On This Day: Elvis Presley Releases His Self-Titled Debut Album in 1956

by Madison Miller
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Today is a very important milestone in Elvis Presley history.

On March 23, 1956, the future King of Rock ‘n’ Roll released his very first self-titled debut album. The album would immediately help launch Presley into fame that would soon turn into unprecedented popularity.

In fact, he is still the best-selling solo artist of all time. He is estimated to have close to 1 billion sales worldwide.

Elvis Presley First Album

Elvis Presley’s first released record shows him holding a large acoustic guitar, open-mouthed, with pink and green lettering.

Now, 65 years later, the album remains a staple in helping Presley change the face of rock ‘n’ roll music.

RCA Victor released the album. He recorded the music for the album on January 10 and January 11 in Nashville, Tennessee. Then he recorded even more in the New York studio in late January. Finally, the album also includes sessions originating from his earlier recording sessions with Sun Studio in Memphis.

The debut album soared to No.1 and stayed there for 10 weeks. It made history for being the first rock ‘n’ roll album to place at the top of the charts and to sell over a million.

It continues to be regarded as one of the 500 greatest albums of all time, according to Rolling Stone magazine.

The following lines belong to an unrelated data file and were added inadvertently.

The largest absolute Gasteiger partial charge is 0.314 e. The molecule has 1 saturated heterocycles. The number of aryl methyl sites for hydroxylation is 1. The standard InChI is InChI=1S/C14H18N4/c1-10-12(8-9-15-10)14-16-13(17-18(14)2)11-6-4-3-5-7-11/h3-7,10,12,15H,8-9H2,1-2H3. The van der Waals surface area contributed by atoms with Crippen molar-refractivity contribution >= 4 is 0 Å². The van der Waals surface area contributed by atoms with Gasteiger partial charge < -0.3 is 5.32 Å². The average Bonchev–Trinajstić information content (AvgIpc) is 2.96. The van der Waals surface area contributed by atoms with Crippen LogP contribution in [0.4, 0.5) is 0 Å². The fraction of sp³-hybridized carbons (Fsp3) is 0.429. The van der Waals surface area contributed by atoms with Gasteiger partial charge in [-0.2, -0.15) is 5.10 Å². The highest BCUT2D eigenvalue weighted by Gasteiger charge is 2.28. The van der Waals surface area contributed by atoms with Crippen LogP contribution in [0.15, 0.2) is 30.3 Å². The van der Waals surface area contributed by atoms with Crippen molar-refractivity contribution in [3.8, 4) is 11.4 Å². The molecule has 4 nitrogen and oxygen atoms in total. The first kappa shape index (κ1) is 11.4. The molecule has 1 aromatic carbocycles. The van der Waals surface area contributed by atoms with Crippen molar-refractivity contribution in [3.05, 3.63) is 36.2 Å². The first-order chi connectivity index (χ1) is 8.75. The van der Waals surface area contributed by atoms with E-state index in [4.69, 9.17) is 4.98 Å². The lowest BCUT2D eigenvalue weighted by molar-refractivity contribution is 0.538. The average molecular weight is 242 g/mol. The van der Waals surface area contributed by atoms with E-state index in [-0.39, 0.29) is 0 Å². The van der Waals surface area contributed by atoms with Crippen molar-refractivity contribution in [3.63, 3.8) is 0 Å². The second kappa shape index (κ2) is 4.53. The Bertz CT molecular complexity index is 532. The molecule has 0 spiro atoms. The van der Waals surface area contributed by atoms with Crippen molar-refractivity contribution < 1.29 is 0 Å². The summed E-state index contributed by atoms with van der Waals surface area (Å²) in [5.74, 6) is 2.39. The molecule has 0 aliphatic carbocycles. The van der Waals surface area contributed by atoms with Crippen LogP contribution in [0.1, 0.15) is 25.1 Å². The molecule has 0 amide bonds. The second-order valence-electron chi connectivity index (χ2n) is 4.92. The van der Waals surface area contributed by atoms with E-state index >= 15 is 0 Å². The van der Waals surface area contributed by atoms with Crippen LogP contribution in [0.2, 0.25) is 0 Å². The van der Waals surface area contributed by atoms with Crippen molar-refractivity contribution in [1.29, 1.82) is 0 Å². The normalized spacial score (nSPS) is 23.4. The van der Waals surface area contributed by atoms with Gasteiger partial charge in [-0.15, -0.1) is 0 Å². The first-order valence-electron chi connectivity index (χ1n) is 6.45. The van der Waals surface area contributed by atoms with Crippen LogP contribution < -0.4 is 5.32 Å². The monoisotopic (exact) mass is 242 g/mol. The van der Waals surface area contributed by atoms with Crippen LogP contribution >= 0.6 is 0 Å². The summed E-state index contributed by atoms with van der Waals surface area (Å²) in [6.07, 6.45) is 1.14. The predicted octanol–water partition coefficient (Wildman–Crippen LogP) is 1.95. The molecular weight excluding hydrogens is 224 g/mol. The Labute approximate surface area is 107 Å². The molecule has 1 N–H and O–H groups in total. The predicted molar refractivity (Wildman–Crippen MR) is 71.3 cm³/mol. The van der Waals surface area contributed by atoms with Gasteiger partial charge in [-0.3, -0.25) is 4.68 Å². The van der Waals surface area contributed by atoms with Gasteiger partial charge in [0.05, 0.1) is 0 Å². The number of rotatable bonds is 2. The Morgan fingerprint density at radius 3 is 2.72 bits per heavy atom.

The album features hits like “Blue Suede Shoes,” “One-Sided Love Affair,” “Just Because,” and “Tryin’ to Get to You.”

Story Behind Album Art

The Elvis debut album was an interesting mix of country and blues in a way that was intensely unique. The massive hit, “Heartbreak Hotel,” actually wasn’t included on the album and was released as a single.

According to the Graceland site, the album cover remains one of his most popular. The photo was taken while Elvis Presley was performing with his band in Tampa, Florida on July 31, 1955.

The same style would pop up in later album covers. For example, The Clash released an album in 1979 called London Calling. The cover photo is of Paul Simonon rocking out on his bass with pink and green lettering on the cover.

Telegraph reports that William “Red” Robertson took the photo. Colonel Tom Parker, Elvis’ manager, hired him for the job. William S. Randolph took four portraits for the back sleeve and got the credit. Robertson remained anonymous.

The first album only included 12 different tracks, six on side one and six on side two.

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